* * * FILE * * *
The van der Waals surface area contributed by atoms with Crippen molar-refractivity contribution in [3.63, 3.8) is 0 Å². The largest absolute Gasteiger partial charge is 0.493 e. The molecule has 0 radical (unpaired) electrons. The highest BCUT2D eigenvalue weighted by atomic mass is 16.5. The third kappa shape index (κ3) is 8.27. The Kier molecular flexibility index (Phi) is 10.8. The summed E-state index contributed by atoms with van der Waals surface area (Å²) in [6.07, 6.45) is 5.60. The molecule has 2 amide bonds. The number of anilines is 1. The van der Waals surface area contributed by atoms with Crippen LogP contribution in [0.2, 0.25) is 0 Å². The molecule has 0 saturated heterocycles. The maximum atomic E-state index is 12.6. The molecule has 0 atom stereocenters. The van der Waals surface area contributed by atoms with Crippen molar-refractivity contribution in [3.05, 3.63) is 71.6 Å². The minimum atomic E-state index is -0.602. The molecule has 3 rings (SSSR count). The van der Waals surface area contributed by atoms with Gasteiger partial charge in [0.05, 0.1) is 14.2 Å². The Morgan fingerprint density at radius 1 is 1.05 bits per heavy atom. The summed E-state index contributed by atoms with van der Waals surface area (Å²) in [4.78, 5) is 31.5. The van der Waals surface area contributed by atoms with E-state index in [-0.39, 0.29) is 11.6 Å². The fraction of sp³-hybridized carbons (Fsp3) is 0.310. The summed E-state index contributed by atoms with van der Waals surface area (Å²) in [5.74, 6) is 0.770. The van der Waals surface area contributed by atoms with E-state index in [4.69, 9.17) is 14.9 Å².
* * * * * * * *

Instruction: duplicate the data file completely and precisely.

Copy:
The van der Waals surface area contributed by atoms with Crippen molar-refractivity contribution in [3.63, 3.8) is 0 Å². The largest absolute Gasteiger partial charge is 0.493 e. The molecule has 0 radical (unpaired) electrons. The highest BCUT2D eigenvalue weighted by atomic mass is 16.5. The third kappa shape index (κ3) is 8.27. The Kier molecular flexibility index (Phi) is 10.8. The summed E-state index contributed by atoms with van der Waals surface area (Å²) in [6.07, 6.45) is 5.60. The molecule has 2 amide bonds. The number of anilines is 1. The van der Waals surface area contributed by atoms with Crippen LogP contribution in [0.2, 0.25) is 0 Å². The molecule has 0 saturated heterocycles. The maximum atomic E-state index is 12.6. The molecule has 0 atom stereocenters. The van der Waals surface area contributed by atoms with Crippen molar-refractivity contribution in [3.05, 3.63) is 71.6 Å². The minimum atomic E-state index is -0.602. The molecule has 3 rings (SSSR count). The van der Waals surface area contributed by atoms with Gasteiger partial charge in [0.05, 0.1) is 14.2 Å². The Morgan fingerprint density at radius 1 is 1.05 bits per heavy atom. The summed E-state index contributed by atoms with van der Waals surface area (Å²) in [4.78, 5) is 31.5. The van der Waals surface area contributed by atoms with E-state index in [-0.39, 0.29) is 11.6 Å². The fraction of sp³-hybridized carbons (Fsp3) is 0.310. The summed E-state index contributed by atoms with van der Waals surface area (Å²) in [5.74, 6) is 0.770. The van der Waals surface area contributed by atoms with E-state index in [4.69, 9.17) is 14.9 Å².